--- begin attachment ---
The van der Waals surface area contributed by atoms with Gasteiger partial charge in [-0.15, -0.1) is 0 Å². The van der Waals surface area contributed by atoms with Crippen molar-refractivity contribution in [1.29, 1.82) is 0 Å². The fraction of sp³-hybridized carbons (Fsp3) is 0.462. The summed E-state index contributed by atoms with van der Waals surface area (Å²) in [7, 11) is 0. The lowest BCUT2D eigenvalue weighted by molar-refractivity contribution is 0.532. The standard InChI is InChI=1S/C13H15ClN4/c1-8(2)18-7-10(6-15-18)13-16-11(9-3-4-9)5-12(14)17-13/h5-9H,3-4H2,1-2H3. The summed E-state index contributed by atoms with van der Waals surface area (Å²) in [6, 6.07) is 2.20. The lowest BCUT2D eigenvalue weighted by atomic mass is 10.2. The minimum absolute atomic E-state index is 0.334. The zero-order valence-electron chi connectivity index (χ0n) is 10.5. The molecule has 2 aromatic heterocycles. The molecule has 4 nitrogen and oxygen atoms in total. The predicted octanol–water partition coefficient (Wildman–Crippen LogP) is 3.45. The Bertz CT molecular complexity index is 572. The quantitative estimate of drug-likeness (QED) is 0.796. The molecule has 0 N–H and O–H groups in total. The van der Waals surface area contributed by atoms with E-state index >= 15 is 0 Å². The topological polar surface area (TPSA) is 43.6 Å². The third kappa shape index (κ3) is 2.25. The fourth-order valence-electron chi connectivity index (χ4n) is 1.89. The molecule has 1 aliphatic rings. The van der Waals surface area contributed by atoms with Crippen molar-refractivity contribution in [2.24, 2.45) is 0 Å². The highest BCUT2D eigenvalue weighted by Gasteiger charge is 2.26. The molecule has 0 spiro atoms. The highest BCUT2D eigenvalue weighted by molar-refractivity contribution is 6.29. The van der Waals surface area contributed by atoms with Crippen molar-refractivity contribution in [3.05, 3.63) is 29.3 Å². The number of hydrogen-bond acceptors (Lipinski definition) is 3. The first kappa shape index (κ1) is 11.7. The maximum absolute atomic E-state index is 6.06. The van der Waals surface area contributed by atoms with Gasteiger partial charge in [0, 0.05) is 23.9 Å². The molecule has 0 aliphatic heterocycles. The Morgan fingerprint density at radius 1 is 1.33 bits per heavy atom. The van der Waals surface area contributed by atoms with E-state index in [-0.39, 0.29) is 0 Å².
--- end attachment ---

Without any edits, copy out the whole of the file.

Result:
The van der Waals surface area contributed by atoms with Gasteiger partial charge in [-0.15, -0.1) is 0 Å². The van der Waals surface area contributed by atoms with Crippen molar-refractivity contribution in [1.29, 1.82) is 0 Å². The fraction of sp³-hybridized carbons (Fsp3) is 0.462. The summed E-state index contributed by atoms with van der Waals surface area (Å²) in [7, 11) is 0. The lowest BCUT2D eigenvalue weighted by molar-refractivity contribution is 0.532. The standard InChI is InChI=1S/C13H15ClN4/c1-8(2)18-7-10(6-15-18)13-16-11(9-3-4-9)5-12(14)17-13/h5-9H,3-4H2,1-2H3. The summed E-state index contributed by atoms with van der Waals surface area (Å²) in [6, 6.07) is 2.20. The lowest BCUT2D eigenvalue weighted by atomic mass is 10.2. The minimum absolute atomic E-state index is 0.334. The zero-order valence-electron chi connectivity index (χ0n) is 10.5. The molecule has 2 aromatic heterocycles. The molecule has 4 nitrogen and oxygen atoms in total. The predicted octanol–water partition coefficient (Wildman–Crippen LogP) is 3.45. The Bertz CT molecular complexity index is 572. The quantitative estimate of drug-likeness (QED) is 0.796. The molecule has 0 N–H and O–H groups in total. The van der Waals surface area contributed by atoms with E-state index >= 15 is 0 Å². The topological polar surface area (TPSA) is 43.6 Å². The third kappa shape index (κ3) is 2.25. The fourth-order valence-electron chi connectivity index (χ4n) is 1.89. The molecule has 1 aliphatic rings. The van der Waals surface area contributed by atoms with Crippen molar-refractivity contribution in [2.24, 2.45) is 0 Å². The highest BCUT2D eigenvalue weighted by Gasteiger charge is 2.26. The molecule has 0 spiro atoms. The highest BCUT2D eigenvalue weighted by molar-refractivity contribution is 6.29. The van der Waals surface area contributed by atoms with Crippen molar-refractivity contribution in [3.05, 3.63) is 29.3 Å². The number of hydrogen-bond acceptors (Lipinski definition) is 3. The first kappa shape index (κ1) is 11.7. The maximum absolute atomic E-state index is 6.06. The van der Waals surface area contributed by atoms with Gasteiger partial charge in [0, 0.05) is 23.9 Å². The molecule has 0 aliphatic heterocycles. The Morgan fingerprint density at radius 1 is 1.33 bits per heavy atom. The van der Waals surface area contributed by atoms with E-state index in [-0.39, 0.29) is 0 Å².